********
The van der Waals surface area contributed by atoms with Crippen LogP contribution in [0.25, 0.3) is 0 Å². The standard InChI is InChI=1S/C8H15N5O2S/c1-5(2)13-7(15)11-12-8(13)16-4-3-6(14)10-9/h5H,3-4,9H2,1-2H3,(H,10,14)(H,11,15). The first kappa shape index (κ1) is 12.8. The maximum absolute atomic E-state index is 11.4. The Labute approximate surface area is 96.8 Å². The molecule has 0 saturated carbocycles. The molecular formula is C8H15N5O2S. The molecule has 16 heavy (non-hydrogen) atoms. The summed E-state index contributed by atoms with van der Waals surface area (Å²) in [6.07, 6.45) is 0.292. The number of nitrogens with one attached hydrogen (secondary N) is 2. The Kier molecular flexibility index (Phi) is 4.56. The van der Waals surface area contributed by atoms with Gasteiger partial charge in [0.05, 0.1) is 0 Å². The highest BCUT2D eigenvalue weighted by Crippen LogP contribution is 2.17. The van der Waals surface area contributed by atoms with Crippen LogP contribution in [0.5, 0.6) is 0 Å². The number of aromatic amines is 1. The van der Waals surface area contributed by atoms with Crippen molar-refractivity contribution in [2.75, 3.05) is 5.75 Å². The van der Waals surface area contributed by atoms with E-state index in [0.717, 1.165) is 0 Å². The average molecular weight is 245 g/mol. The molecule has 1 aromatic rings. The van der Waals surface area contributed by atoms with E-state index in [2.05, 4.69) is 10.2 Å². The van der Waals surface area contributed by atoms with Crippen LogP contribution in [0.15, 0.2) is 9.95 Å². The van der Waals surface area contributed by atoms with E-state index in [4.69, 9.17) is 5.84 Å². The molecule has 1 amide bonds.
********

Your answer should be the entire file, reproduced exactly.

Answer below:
The van der Waals surface area contributed by atoms with Crippen LogP contribution in [0.25, 0.3) is 0 Å². The standard InChI is InChI=1S/C8H15N5O2S/c1-5(2)13-7(15)11-12-8(13)16-4-3-6(14)10-9/h5H,3-4,9H2,1-2H3,(H,10,14)(H,11,15). The first kappa shape index (κ1) is 12.8. The maximum absolute atomic E-state index is 11.4. The Labute approximate surface area is 96.8 Å². The molecule has 0 saturated carbocycles. The molecular formula is C8H15N5O2S. The molecule has 16 heavy (non-hydrogen) atoms. The summed E-state index contributed by atoms with van der Waals surface area (Å²) in [6.07, 6.45) is 0.292. The number of nitrogens with one attached hydrogen (secondary N) is 2. The Kier molecular flexibility index (Phi) is 4.56. The van der Waals surface area contributed by atoms with Gasteiger partial charge in [0.05, 0.1) is 0 Å². The highest BCUT2D eigenvalue weighted by Crippen LogP contribution is 2.17. The van der Waals surface area contributed by atoms with Crippen LogP contribution in [0.5, 0.6) is 0 Å². The number of aromatic amines is 1. The van der Waals surface area contributed by atoms with Crippen molar-refractivity contribution in [2.75, 3.05) is 5.75 Å². The van der Waals surface area contributed by atoms with E-state index in [0.717, 1.165) is 0 Å². The average molecular weight is 245 g/mol. The molecule has 1 aromatic rings. The van der Waals surface area contributed by atoms with E-state index in [2.05, 4.69) is 10.2 Å². The van der Waals surface area contributed by atoms with Crippen LogP contribution in [0.15, 0.2) is 9.95 Å². The van der Waals surface area contributed by atoms with E-state index in [4.69, 9.17) is 5.84 Å². The molecule has 1 amide bonds.